March 24 (Friday) 9 pm
This unique feature documentary investigates the history and contemporary legacy of the revolution in nonfiction filmmaking known as cinéma vérité. Covering the period between 1958 and 1968, when documentary film was throwing off its heavy technical ballast and discovering its subjective freedom,Wintonicks film follows the geographic development of the genre, from the Cinéma Direct movement in Quebec and Cinéma Vérité in France to Candid Eye in Canada and Free Cinema in the United Kingdom. Through interviews with the prime practitioners of this movement (Perrault, Brault, Leacock, Pennebaker, Wiseman, Koenig, et al.) and their heirs (Barbara Kopple, Roman Kroiter, Gillian Caldwell), as well as numerous extracts from their films, Cinéma Vérité questions this revo-lutionary movement and examines the impact it continues to exert today.
(Monday) 7 pm
March 30 (Thursday) 7 pm
Directed by Wolf Koenig
and Roman Kroiter
Canada 1962, 16mm, b/w, 26 min.
An early classic of North American cinéma vérité produced by the National Film Board of Canada, Lonely Boy focuses on the teen hysteria generated by the young pop singer Paul Anka at the beginning of the 1960s. Combining performance footage with behind-the-scenes documentation, this short film prefigured the feature-length rock documentaries that would be made later in the decade.
(Monday) 7 pm (with "Lonely Boy" above)
March 30 (Thursday) 7 pm (with "Lonely Boy" above)
Directed by Richard
US 1963, 16mm, b/w, 30 min.
One of the key figures in the evolution of the modern American documentary film, Ricky Leacock began his career as a cameraman for the pioneer documentarian Robert Flaherty and went on to help launch the vérité revolution. His Happy Mothers Day takes an amused look at the media circus created by the birth of quintuplets to the Fisher family in Aberdeen, South Dakota. Realizing that he (and partner Joyce Chopra) are part of the problem, Leacock shifts attention from the babies themselves to the mix of happi-ness and hypocrisy emanating from the familys entrepreneurial neighbors.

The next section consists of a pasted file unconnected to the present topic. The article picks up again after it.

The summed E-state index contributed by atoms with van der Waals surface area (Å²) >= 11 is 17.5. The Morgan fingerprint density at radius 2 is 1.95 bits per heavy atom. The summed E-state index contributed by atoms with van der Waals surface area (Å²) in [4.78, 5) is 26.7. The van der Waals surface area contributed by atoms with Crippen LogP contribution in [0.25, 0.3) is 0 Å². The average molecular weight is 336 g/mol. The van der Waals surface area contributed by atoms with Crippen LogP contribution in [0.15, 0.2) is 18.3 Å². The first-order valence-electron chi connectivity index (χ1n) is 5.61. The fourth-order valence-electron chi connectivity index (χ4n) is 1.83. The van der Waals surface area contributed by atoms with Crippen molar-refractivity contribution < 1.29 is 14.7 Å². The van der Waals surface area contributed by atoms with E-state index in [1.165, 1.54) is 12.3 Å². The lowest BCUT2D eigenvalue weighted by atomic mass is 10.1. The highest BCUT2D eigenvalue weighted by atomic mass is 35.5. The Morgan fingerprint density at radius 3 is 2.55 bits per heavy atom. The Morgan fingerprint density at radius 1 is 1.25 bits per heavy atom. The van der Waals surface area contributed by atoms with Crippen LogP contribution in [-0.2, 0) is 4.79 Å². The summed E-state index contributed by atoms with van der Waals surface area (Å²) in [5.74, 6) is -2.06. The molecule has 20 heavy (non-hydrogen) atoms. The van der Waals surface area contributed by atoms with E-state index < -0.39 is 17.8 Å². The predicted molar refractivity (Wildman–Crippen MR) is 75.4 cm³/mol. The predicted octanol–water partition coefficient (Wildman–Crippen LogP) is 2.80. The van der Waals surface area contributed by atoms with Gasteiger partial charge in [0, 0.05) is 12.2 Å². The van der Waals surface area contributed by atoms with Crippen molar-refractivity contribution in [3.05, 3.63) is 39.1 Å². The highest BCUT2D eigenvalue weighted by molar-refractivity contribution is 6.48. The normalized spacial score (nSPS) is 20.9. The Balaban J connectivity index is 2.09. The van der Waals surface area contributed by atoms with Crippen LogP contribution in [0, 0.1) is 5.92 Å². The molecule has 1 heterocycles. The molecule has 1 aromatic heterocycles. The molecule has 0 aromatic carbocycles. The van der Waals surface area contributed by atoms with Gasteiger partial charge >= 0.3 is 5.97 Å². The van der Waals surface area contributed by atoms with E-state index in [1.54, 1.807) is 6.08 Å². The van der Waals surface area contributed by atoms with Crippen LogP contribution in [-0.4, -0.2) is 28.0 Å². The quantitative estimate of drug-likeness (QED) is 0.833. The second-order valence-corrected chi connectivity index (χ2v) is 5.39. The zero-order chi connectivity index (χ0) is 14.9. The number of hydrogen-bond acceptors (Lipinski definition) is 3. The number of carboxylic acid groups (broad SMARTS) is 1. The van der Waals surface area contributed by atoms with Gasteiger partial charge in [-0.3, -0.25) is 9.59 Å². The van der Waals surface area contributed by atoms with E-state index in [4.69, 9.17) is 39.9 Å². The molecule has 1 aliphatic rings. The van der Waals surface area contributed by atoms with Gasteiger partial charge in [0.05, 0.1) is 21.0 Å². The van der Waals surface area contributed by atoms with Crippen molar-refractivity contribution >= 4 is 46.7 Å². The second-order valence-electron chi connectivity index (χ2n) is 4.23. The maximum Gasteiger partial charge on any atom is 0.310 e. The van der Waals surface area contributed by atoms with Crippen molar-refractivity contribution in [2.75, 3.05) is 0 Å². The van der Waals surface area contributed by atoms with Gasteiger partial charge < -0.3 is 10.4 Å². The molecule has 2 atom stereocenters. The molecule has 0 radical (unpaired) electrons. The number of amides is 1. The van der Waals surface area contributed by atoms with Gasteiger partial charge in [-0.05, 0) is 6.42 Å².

(Monday) 9 pm
March 30 (Thursday) 9 pm
This fascinating document captures the metamorphosis of the young Bob Dylan from pleasant folk singer to withdrawn rock star as his tour moves through a rather gray and unswinging England in 1965. Dark shades firmly in place, musics greatest chameleon parries and thrusts with square interviewers, jokes with Joan Baez and Donovan, and chuckles over the "anarchist" tag hung on him by the British press. Filmed with a restless hand-held camera, this is a portrait of the artist as an opaque young man.
(Tuesday) 7 pm
March 29 (Wednesday) 9 pm
After participating in the famed creative crew that produced experimental television at Time, Inc. in the 1960s (along with Robert Drew, Ricky Leacock, and D. A. Pennebaker), Al Maysles and his brother David set out on their own to make Salesman, which covers six weeks in the life of four traveling bible salesmen. Eschewing the European vérité style of direct engagement with often sensational subjects, the Maysless unobtrusive camera follows the four menthe Badger, the Bull, the Gipper, and the Rabbitthrough their snowy door-to-door walks in New England and phone calls to wives back home. The resulting work, which the directors called a "nonfiction dramatic feature," concentrates on drawing meaning from the quotidian aspects of the human condition as it forges insight into a peculiarly American mixture of faith and commerce.
(Tuesday) 9 pm
March 29 (Wednesday) 7 pm
Directed by Frederick
US 1967, 16mm, b/w, 89 min.
"By order of the Supreme Judicial Court of Massachusetts, Titicut Follies may be shown only to legislators, judges, lawyers, sociologists, social workers, doctors, psychiatrists, students in these or related fields, and organizations dealing with the social problems of custodial care and mental infirmity." And so for two and a half decades, Wisemans first documentary film went unseen in Massachusetts because of the horrors it chronicled in an institution for the criminally insane and the threats it posed to the state. Taking the position that if an institution receives tax support citizens have a right to know what happens in it, and that reportorial access is a constitutional right, Titicut Follies initiated a string of Wiseman documentaries that have continued to examine the institutions that form the fabric of America.